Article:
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The experimental scheme and the time diagram of the relevant events is shown in Fig. 1 showed that the generation of photons 1 and 2 (event GI) happened at 0 ns (nano-seconds), as the origin of the diagram. The generation of photons 3 and 4 (event GII) happened 1.6 ns later. At 35 ns, the measurements of Alice and Bob (events MA and MB) occurred. The choice of Victor (event CV) was made by the QRNG in the time interval ranging from 49 ns to 348 ns and sent to the tunable BiSA. Due to the fibre delay of photons 2 and 3, at 520 ns Victor performed the bipartite state measurement (event MV) according to the bit value of his choice. Note that our definition of the choice event is very conservative. This is because in addition to the fixed amount of the electrical delay of the EOMs’ driver (45 ns), QRNG (75 ns) and connecting cables (20 ns), we also included 3 times the QRNG autocorrelation time (3⋅10.7 ns ≈ 32 ns) and the on-time of the EOMs (299 ns). This on-time gave the time of event CV a lower bound of 49 ns and an upper bound of 348 ns. As shown in Fig. 1, it is clear to see for each successful run (a 4-fold coincidence count) that not only event MV happened 485 ns later than events MA and MB, but also event CV happened 14 ns to 313 ns later than events MA and MB even in this conservative consideration. Therefore, this configuration unambiguously fulfilled the delayed-choice condition. Note that the main uncertainty of the experiment in time for measurements is the detector jitter, which is about 800 ps.

In the entanglement swapping 1-3 procedure, two pairs of entangled photons are produced, and one photon from each pair is sent to Victor. The two other photons from each pair are sent to Alice and Bob, respectively. If Victor projects his two photons onto an entangled state, Alice’s and Bob’s photons are entangled although they have never interacted or shared any common past. What might be considered as even more puzzling is Peres’ idea of “delayed-choice for entanglement swapping” . In this gedanken (thought) experiment, Victor is free to choose either to project his two photons onto an entangled state and thus project Alice’s and Bob’s photons onto an entangled state, or to measure them individually and then project Alice’s and Bob’s photons onto a separable state. If Alice and Bob measure their photons’ polarization states before Victor makes his choice and projects his two photons either onto an entangled state or onto a separable state, it implies that whether their two photons are entangled (showing quantum correlations) or separable (showing classical correlations) can be defined after they have been measured. In order to experimentally realize Peres’ thought experiment, Victor ’s choice and measurement must be placed in the time-like future of Alice’s and Bob’s measurements, providing a “delayed-choice” configuration in any and all reference frames. This is accomplished by (1) proper optical delays for Victor’s photons and (2) a high-speed tunable bipartite state analyzer, which (3) is controlled in real time by a quantum random number generator. Both delay and randomness are needed to avoid the possibility that the photon pairs can “know” in advance which setting will be implemented after they are registered and can behave accordingly by producing results of a definite entangled or a definite separable state. Whether Alice’s and Bob’s photons can be assigned an entangled state or a separable state depends on Victor’s later choice. In Peres’ words: “if we attempt to attribute an objective meaning to the quantum state of a single system, curious paradoxes appear: quantum effects mimic not only instantaneous action-at-a-distance but also, as seen here, influence of future actions on past events, even after these events have been irrevocably recorded.”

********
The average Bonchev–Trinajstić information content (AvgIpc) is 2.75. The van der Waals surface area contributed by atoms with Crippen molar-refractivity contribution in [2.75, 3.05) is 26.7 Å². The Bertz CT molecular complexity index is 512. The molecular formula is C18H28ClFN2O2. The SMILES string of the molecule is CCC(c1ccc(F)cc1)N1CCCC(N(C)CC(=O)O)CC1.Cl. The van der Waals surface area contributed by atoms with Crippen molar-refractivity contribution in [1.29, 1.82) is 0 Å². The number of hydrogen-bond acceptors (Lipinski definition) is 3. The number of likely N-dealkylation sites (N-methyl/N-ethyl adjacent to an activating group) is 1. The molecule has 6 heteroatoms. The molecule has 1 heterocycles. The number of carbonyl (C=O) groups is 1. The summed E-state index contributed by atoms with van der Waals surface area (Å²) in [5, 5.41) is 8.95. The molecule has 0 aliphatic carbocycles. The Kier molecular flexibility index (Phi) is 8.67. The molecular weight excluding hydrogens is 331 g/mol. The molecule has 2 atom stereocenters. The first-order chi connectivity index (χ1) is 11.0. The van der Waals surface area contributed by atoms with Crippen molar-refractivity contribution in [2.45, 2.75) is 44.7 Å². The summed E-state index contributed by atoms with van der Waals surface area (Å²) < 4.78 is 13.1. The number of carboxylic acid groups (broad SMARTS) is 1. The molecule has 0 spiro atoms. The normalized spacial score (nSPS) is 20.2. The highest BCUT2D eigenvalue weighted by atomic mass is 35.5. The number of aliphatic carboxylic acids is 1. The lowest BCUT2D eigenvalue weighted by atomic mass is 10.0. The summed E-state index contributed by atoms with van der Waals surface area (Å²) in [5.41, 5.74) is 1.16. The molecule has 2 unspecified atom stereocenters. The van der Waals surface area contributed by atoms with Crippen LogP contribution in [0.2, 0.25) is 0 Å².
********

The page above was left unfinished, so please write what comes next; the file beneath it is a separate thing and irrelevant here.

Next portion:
Historically, delayed-choice entanglement swapping can be seen as the fascinating consequence of emerging from combining the gedanken* (thought) experiments by Neils Bohr (gedanken, Bohr's term), illustrated by a quantum entanglement double-slit setup, and John Wheeler, illustrated by the complementarity principle, one of the most basic principles of quantum mechanics, with a double-slit apparatus. If both slits are open, the input quantum system exhibits “wave-like” behavior and shows interference on the detector screen. If only one slit is open, the system can only propagate through this slit. In this case, no interference will be observed and the system exhibits “particle-like” behavior with a well-defined path.